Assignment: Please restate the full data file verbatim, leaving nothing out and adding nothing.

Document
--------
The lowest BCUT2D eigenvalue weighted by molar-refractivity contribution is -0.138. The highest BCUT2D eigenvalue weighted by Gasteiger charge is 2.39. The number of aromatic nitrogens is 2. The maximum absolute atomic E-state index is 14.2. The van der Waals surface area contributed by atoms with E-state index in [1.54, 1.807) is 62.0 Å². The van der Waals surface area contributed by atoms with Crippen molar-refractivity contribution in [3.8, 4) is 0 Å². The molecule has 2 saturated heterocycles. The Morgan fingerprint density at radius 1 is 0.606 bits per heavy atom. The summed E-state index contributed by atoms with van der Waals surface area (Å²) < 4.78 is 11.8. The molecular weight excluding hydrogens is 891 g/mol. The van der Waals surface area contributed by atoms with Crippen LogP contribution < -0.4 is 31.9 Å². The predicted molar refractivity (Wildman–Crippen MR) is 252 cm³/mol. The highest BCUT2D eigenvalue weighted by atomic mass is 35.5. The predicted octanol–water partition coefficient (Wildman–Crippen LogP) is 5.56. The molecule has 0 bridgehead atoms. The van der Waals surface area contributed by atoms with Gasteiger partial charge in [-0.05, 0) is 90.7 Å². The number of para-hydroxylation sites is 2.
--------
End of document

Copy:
The lowest BCUT2D eigenvalue weighted by molar-refractivity contribution is -0.138. The highest BCUT2D eigenvalue weighted by Gasteiger charge is 2.39. The number of aromatic nitrogens is 2. The maximum absolute atomic E-state index is 14.2. The van der Waals surface area contributed by atoms with E-state index in [1.54, 1.807) is 62.0 Å². The van der Waals surface area contributed by atoms with Crippen molar-refractivity contribution in [3.8, 4) is 0 Å². The molecule has 2 saturated heterocycles. The Morgan fingerprint density at radius 1 is 0.606 bits per heavy atom. The summed E-state index contributed by atoms with van der Waals surface area (Å²) < 4.78 is 11.8. The molecular weight excluding hydrogens is 891 g/mol. The van der Waals surface area contributed by atoms with Crippen LogP contribution < -0.4 is 31.9 Å². The predicted molar refractivity (Wildman–Crippen MR) is 252 cm³/mol. The highest BCUT2D eigenvalue weighted by atomic mass is 35.5. The predicted octanol–water partition coefficient (Wildman–Crippen LogP) is 5.56. The molecule has 0 bridgehead atoms. The van der Waals surface area contributed by atoms with Gasteiger partial charge in [-0.05, 0) is 90.7 Å². The number of para-hydroxylation sites is 2.